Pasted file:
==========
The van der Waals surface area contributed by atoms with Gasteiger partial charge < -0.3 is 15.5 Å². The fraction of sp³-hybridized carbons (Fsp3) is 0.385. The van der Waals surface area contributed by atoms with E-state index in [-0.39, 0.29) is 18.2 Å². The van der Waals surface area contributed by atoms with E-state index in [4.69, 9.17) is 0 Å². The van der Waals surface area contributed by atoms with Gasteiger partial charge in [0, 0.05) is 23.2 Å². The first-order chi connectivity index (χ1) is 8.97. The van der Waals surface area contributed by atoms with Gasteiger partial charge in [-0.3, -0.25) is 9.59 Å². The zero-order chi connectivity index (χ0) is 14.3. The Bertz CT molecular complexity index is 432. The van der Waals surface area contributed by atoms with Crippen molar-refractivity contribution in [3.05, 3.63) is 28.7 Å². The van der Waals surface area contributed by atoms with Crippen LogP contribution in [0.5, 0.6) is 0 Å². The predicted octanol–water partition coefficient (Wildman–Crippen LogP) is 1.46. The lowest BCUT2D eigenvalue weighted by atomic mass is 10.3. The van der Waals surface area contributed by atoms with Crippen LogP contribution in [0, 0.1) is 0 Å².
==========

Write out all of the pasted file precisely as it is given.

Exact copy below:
The van der Waals surface area contributed by atoms with Gasteiger partial charge < -0.3 is 15.5 Å². The fraction of sp³-hybridized carbons (Fsp3) is 0.385. The van der Waals surface area contributed by atoms with E-state index in [-0.39, 0.29) is 18.2 Å². The van der Waals surface area contributed by atoms with E-state index in [4.69, 9.17) is 0 Å². The van der Waals surface area contributed by atoms with Gasteiger partial charge in [0, 0.05) is 23.2 Å². The first-order chi connectivity index (χ1) is 8.97. The van der Waals surface area contributed by atoms with Gasteiger partial charge in [-0.3, -0.25) is 9.59 Å². The zero-order chi connectivity index (χ0) is 14.3. The Bertz CT molecular complexity index is 432. The van der Waals surface area contributed by atoms with Crippen molar-refractivity contribution in [3.05, 3.63) is 28.7 Å². The van der Waals surface area contributed by atoms with Crippen LogP contribution in [0.5, 0.6) is 0 Å². The predicted octanol–water partition coefficient (Wildman–Crippen LogP) is 1.46. The lowest BCUT2D eigenvalue weighted by atomic mass is 10.3. The van der Waals surface area contributed by atoms with Crippen LogP contribution in [0, 0.1) is 0 Å².